Nevada businesses will have to adapt as two new employment laws that went into effect this year, one regarding marijuana drug screening and the other a higher minimum wage.
Under AB 132, Nevada is now one of the first states in the nation to ban most employers from using marijuana drug screening as a hiring procedure.
The measure, which stops employers from denying a job to applicants who test positive for marijuana in a pre-employment drug test, includes several exemptions to give employers appropriate discretion over safety-sensitive positions like firefighters and ambulance drivers, Randi Thompson, Nevada state director for the National Federation for Independent Business (NFIB), told the Center Square.
Recreational marijuana has been legal in Nevada since 2017 and the state is seeing record tax revenues from the industry.
Thompson noted that as a growing percentage of the workforce has tested positive for pot in random drug tests, new rules may be necessary.
“We are really behind the eight ball when it comes to testing,” Thompson said. “There’s an understanding that we need to update the testing, that’s really what it comes down to.”
Nevada’s new minimum wage law also presents small businesses with tough choices, Thompson said. A Reno candy manufacturer with 30 employees, for example, will have roughly $86,000 more in payroll expenses when the increase from $7.25 to $8 an hour takes effect in July. Under the current provisions of the bill, known as the Nevada Minimum Wage Increase Initiative, a series of hikes will bring the wage to $12 an hour by 2024.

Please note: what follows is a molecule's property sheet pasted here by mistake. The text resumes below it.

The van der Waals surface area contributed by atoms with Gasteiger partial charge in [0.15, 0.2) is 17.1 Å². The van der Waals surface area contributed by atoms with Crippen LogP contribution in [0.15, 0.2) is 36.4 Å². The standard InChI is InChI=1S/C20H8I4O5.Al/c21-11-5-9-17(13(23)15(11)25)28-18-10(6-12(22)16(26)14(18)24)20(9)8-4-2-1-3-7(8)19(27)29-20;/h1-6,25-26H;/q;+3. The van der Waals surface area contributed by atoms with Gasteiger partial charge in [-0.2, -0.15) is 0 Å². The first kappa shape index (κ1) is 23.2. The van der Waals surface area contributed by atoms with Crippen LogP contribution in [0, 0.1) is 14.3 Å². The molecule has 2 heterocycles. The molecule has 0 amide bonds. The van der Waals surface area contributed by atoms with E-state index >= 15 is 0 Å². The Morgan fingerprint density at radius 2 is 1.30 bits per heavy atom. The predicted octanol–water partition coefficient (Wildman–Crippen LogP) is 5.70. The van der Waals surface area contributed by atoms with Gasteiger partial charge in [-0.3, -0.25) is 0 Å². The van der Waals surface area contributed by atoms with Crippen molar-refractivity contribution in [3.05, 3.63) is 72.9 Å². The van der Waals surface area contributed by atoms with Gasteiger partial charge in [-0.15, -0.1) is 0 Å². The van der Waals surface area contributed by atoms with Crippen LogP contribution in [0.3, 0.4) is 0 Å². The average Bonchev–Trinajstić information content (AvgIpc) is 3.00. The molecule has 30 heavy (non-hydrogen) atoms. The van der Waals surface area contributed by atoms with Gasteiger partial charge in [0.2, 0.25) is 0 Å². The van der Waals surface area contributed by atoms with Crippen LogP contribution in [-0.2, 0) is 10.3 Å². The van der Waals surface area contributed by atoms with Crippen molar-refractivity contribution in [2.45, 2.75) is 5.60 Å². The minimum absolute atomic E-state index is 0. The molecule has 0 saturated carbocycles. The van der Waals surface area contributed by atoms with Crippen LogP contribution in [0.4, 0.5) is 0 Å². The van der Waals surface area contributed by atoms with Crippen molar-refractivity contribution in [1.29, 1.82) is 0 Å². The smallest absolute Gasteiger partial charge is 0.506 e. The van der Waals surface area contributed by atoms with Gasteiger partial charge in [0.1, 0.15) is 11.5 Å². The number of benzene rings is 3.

The mandate will likely mean small businesses will have to cut back on hiring, Thompson said, adding that recent news reports out of San Francisco and Seattle have concerned hundreds of restaurants closing, due in part to higher minimum wage.
“The sad part is the very people that legislators are trying to help are the very people who get hurt,” Thompson said. “Because businesses are not going to hire younger workers and give them that first job, they’re going to hire someone with more experience.”